Lantern from Confederate sub Hunley conserved

Paul Mardikian, the senior conservator on the H.L. Hunley project, points to the clear lens from the lantern from the Confederate submarine in a lab in North Charleston, S.C.

NORTH CHARLESTON, S.C. — Call it a blue light mystery now that scientists have conserved the lantern from the Confederate submarine H.L. Hunley, the first sub in history to sink an enemy warship.


According to Hunley lore, there were reports from both Confederates and Union sailors that a blue light was seen that February night in 1864 when the hand-cranked sub sent the Union blockade ship Housatonic to the bottom of Charleston Harbor.

It’s long been thought the blue light was a sort of mission accomplished signal from the Hunley and its eight-man crew before the sub sank. The cause of the sinking is another mystery.

But the small lantern shown Thursday at the lab where the sub is housed has a clear lens and senior conservator Paul Mardikian says there’s no indication there was any sort of blue film over the lens.

Mardikian showed both the conserved lantern and a photo of the lantern corroded and covered in hardened sediment when the submarine when it was raised in 2000. The iron lantern is covered with a thin layer of tin and required several years of chemical treatment and painstaking work with hand tools to clean.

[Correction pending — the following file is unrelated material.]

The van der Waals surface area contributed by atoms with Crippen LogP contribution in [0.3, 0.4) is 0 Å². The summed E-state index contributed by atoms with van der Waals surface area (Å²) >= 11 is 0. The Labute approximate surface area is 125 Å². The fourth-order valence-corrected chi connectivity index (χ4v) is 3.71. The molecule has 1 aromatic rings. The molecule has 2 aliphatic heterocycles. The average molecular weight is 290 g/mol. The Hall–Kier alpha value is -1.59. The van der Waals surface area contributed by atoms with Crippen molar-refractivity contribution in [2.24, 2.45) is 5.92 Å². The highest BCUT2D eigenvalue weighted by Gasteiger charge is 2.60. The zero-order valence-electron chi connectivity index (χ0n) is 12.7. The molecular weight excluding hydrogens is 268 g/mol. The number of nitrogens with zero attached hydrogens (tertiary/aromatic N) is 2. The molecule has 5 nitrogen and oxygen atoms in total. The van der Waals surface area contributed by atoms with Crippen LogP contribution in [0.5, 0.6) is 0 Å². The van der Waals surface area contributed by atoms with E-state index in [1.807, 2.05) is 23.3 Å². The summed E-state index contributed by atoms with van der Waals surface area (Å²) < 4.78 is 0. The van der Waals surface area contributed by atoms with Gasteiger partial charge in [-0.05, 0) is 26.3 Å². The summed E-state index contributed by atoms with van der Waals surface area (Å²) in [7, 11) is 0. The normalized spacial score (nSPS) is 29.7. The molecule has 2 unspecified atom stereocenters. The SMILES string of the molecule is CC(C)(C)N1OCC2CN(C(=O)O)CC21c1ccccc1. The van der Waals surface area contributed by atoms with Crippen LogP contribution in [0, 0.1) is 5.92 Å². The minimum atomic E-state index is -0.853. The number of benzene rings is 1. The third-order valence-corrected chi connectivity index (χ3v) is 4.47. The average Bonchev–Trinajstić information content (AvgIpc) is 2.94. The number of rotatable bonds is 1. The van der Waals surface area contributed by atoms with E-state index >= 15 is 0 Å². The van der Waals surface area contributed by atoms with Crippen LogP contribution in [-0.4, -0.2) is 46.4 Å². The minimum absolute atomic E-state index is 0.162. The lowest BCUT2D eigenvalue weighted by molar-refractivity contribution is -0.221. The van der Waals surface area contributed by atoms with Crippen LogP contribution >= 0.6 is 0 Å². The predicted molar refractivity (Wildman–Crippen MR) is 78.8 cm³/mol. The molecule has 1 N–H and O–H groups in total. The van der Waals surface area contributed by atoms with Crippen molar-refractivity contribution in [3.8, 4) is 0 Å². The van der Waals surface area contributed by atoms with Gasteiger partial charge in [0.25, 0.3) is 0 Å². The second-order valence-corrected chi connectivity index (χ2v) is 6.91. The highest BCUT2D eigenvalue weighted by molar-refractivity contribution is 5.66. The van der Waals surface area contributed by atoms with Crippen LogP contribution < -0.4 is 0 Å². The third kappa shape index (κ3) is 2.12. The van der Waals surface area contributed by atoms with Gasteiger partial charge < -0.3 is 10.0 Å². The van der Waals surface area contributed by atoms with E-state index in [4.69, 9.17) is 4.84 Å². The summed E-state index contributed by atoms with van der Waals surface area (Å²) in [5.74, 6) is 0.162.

Mardikian said if the lantern was a signaling device it would likely have had a blue glass lens.

“And we don’t have a blue glass, and so where does the story of the blue light come from?” asked Mike Scafuri, a staff archaeologist for the Hunley project. “The myth is that the Hunley signaled shore at the completion of the mission and supposedly onshore they saw this light.”

The facts, he said, are that a Union sailor holding onto the rigging of the sinking Housatonic saw a blue light in front of another Union vessel coming to the aid of the Housatonic.

“Did he see a light that was colored blue or did he see a light that was referred to as a blue light?” Scafuri asked.

During the Civil War, emergency flares and other signals – regardless of color – were sometimes referred to as blue lights. Scafuri said that’s akin today to people referring to police lights as blue lights even if they might be of another color.

Another possible explanation is that the lantern light, seen from a distance, appeared blue because of water vapor. He suspects the oil lantern was a sort of flash light for the crew, lighting the sub’s interior and helping the crew get in and out.

It’s also unclear why the Confederates would want to signal shore and draw possible attention from the Yankee ships.

Even before the conservation of the lantern, scientists had a good idea what it looked like.

X-rays taken before the corrosion was removed, drawings and pictures were sent to students at Hamburg Area High School west of Allentown, Pa. The students made several replica lanterns, one of which is in the lab museum, Scafuri said.



Wed, 01/17/2018 - 23:14

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